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Power remains focus for General Electric, but job cuts possible

Power remains focus for General Electric, but job cuts possible

Power remains focus for General Electric, but job cuts possible
An aerial view of General Electric Power Systems building 273 in Schenectady.
Photographer: Marc Schultz/Gazette Photographer

H. Lawrence Culp Jr. said priorities remain clear for the General Electric Co.

However, the long-term game plan may mean more job cuts at the company's Power unit.

Culp, in an hour-long telephone conference conversation with financial analysts last week, said he and company officials want to ensure GE businesses reach their full potential.

"And that starts, first and foremost, with power," Culp said, in his remarks.

Power has been a company weakness. During the fourth quarter of 2018, GE Power sustained an $872 million loss. Revenue dropped 25 percent from the same quarter a year earlier, according to company financial figures.

Culp said the company will become "laser sharp" with priorities.

"GE is a large company," he said. "GE has a lot of hungry, ambitious talented people, tend to put a long list of objectives up on the screen.

"We're going to narrow those down," Culp added. "My philosophy is, if we neck down to a few that are critical and make them a reality, we're better off. We can do that year in, year out."

Culp told analysts on the call he sees quality, grit and resilience in his team.

"You look at our technology, obviously at the GRC (Global Research Center) in Niskayuna ... a tremendous amount of technical prowess in this company," Culp said.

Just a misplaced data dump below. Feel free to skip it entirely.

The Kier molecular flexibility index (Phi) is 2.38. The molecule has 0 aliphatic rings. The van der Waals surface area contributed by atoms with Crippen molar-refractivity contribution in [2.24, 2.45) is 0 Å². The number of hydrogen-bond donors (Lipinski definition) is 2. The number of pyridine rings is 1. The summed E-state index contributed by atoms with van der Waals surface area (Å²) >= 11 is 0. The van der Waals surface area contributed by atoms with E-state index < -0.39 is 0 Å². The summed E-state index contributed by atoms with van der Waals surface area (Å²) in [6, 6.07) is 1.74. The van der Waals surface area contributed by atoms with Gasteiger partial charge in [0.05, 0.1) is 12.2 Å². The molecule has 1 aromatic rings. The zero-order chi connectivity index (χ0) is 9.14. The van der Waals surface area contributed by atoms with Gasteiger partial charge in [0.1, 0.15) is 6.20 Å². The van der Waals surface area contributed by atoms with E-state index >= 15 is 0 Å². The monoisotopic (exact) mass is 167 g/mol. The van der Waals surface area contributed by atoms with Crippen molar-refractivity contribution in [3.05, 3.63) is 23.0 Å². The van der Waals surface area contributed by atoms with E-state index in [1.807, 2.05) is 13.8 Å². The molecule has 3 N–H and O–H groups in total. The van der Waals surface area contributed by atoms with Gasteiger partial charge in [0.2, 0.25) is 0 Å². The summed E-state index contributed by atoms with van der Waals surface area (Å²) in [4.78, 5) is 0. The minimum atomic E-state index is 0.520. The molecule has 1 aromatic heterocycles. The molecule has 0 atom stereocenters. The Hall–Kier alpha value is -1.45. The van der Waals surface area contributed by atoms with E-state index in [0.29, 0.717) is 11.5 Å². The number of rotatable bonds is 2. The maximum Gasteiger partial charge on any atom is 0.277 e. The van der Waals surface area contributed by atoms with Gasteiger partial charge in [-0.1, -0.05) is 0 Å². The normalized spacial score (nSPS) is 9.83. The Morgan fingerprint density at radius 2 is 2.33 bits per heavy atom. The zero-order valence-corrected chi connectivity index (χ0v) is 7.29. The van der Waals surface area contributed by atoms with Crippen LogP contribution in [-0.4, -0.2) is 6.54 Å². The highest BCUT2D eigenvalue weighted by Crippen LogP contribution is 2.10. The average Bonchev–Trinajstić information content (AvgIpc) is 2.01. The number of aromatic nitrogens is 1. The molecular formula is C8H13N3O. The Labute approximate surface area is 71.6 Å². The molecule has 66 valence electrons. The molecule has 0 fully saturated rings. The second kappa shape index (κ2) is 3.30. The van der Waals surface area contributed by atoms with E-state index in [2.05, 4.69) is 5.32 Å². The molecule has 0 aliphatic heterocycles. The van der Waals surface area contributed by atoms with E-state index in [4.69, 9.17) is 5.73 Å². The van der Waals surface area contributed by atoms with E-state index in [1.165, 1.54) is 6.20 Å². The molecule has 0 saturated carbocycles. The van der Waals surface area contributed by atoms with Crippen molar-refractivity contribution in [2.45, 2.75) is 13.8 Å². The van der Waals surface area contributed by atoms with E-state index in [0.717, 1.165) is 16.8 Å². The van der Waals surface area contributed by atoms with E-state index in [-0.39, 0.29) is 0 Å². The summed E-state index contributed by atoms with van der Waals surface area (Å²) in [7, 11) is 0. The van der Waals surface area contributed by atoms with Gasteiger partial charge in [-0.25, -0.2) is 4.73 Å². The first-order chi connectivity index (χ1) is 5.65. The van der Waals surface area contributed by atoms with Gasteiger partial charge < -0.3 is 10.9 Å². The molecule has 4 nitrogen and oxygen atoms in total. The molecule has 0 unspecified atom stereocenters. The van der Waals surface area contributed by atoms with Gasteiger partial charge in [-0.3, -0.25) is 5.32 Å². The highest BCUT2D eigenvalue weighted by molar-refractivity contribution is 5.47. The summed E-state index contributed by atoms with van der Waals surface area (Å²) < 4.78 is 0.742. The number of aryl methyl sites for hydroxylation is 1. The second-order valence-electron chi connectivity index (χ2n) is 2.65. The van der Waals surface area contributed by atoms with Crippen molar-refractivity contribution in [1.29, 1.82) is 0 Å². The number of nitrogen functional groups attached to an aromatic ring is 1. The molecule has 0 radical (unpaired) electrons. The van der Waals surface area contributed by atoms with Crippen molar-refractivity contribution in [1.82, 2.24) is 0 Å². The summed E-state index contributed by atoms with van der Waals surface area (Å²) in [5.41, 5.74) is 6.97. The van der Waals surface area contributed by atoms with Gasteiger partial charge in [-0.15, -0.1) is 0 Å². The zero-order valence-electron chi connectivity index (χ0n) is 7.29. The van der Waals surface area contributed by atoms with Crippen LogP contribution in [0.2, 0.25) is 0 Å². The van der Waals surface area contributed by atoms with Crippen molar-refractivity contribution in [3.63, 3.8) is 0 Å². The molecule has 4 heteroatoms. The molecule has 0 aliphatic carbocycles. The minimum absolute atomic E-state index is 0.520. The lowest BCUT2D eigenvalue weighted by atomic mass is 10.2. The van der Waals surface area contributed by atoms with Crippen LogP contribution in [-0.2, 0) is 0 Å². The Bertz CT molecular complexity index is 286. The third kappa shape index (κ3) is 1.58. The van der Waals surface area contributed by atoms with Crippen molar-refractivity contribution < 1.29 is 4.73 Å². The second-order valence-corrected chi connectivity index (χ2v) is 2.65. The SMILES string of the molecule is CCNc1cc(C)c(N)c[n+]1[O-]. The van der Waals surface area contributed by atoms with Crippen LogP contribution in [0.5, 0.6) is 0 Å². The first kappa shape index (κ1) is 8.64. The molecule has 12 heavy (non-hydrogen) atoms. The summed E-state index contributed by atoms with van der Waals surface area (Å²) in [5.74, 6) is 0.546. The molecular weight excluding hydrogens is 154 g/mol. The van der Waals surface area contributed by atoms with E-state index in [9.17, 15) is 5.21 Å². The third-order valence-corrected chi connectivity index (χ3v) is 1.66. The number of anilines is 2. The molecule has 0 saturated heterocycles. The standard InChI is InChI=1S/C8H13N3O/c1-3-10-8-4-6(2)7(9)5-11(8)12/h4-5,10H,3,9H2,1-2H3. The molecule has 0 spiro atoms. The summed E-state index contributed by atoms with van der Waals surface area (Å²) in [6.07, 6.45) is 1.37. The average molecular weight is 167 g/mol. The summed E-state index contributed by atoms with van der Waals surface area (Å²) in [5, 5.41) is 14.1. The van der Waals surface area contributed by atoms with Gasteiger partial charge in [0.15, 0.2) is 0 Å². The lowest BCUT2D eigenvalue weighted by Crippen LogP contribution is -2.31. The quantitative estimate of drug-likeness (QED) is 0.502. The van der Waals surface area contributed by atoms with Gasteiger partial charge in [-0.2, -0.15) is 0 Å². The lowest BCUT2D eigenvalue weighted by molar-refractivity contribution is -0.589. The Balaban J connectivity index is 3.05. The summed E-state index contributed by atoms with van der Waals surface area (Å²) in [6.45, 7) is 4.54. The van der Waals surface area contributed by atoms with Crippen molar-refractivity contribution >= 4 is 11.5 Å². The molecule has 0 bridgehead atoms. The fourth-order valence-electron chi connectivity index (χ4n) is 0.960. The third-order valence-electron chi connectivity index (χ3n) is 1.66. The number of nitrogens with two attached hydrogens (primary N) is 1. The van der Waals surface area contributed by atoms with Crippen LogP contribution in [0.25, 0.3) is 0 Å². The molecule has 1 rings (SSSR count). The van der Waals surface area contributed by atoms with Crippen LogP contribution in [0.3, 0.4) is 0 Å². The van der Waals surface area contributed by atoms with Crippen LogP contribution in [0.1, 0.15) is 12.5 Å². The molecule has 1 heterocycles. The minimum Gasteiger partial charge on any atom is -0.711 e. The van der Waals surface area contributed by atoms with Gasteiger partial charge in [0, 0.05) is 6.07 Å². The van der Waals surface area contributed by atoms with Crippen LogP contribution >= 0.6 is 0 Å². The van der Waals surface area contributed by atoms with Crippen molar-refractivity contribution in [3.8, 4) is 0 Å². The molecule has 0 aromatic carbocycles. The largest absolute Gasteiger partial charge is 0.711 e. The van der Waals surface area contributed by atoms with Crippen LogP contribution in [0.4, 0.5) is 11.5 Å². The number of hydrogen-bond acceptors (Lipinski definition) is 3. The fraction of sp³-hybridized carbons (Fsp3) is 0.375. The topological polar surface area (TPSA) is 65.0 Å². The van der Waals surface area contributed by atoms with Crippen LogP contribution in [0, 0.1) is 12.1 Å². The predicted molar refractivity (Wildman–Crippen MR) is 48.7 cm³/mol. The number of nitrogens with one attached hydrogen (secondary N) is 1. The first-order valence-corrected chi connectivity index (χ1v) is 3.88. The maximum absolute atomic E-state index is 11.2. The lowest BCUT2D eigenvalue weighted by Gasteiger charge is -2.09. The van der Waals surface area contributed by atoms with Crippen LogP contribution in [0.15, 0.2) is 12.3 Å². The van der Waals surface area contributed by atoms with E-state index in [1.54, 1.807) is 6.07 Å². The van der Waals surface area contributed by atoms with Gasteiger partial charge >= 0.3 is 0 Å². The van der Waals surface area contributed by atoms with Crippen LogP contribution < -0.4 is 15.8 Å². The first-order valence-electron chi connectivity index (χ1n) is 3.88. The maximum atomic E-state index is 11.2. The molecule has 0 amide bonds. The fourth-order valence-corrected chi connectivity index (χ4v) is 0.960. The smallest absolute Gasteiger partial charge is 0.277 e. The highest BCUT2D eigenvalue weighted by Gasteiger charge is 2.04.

The chief executive hinted at reductions in the "middle layers" of the Power organization and other GE units.

Culp said these middle levels are not operating entities.

"They're collection points," Culp said. "And the less that we have of that, the more we're focused on the folks, the engineers, the sales people that serve customers, we think the better off we are and the more impact we're going to have day in, day out in running the business."

Culp expects a "multiyear" turnaround for the Power unit.

"I don't want to sugarcoat that in any way, shape or form," he said. "There's a lot of work. It's a game of inches. But it's work, I think we know how to do. It's work we will do. It's just going to take time."

Culp promised more details March 14, during an earnings expectation report.

"Relative to the top line, we see low to mid-single-digit organic growth potential here in 2019," he said. "Again, our better businesses performing well: Aviation, Healthcare, Renewables. Power will be down, though, because as we see some signs of stabilization, it's still a year given that long cycle nature of that business where we're going to see revenue pressure."

But policy decisions are coming.

"We're going to step up restructuring in Power and elsewhere as we move the center of gravity to the businesses as we ring out as much excess cost from our cost structure in this calendar as we can," Culp said.

Contact Gazette reporter Jeff Wilkin at 518-395-3124 or at [email protected]

  

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